A Century of Photography Reveals the Great Melting of Greenland

Pictures of the Arctic country's ice sheets, then and now, show just how fast glaciers are disappearing.

(Photo: Courtesy Nasa.gov)

Dec 16, 2014· 0 MIN READ
Emily J. Gertz is an associate editor for environment and wildlife at TakePart.

The photographs below were shot almost a century apart and highlight the impact of rising global temperatures on the Greenlandic ice sheet, one of the world’s greatest storehouses of fresh water.

Researcher Anders Bjørk of the Natural History Museum of Denmark used historic aerial photographs of the great island’s glaciers to guide a project to re-photograph the now much-smaller ice sheets.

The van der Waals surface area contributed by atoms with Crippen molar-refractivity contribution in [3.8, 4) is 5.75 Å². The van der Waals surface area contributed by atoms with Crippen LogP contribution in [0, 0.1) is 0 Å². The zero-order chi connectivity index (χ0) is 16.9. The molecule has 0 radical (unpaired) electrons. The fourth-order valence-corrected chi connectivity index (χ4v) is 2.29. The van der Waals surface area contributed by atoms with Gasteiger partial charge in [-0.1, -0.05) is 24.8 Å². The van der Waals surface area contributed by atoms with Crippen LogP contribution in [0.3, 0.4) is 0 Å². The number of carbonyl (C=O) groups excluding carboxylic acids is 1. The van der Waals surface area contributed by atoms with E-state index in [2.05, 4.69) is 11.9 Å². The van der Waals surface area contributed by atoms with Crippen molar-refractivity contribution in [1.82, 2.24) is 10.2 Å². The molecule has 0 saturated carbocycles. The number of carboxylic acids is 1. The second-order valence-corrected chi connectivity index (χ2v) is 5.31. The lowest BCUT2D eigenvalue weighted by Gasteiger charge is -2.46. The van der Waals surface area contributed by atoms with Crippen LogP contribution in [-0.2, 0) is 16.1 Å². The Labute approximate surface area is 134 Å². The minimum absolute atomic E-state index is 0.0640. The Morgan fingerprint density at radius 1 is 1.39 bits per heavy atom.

These photographs were taken near the Sukkertoppen ice cap of southwest Greenland. In the black-and-white image, shot in the summer of 1935, glacier ice covers the rocky sides of a fjord, with many tongues flowing into an ice-covered lagoon. By the summer of 2013, when the color image was made, the ice had retreated nearly two miles.

Bjørk presented these and other images on Dec. 15 at the annual American Geophysical Union meeting in San Francisco.

Scientists are paying considerable attention to the melt rate of Greenland’s glaciers, as they try to forecast how much the sea level will rise in the next century due to human-caused climate change.

(Photos: Courtesy Nasa.org)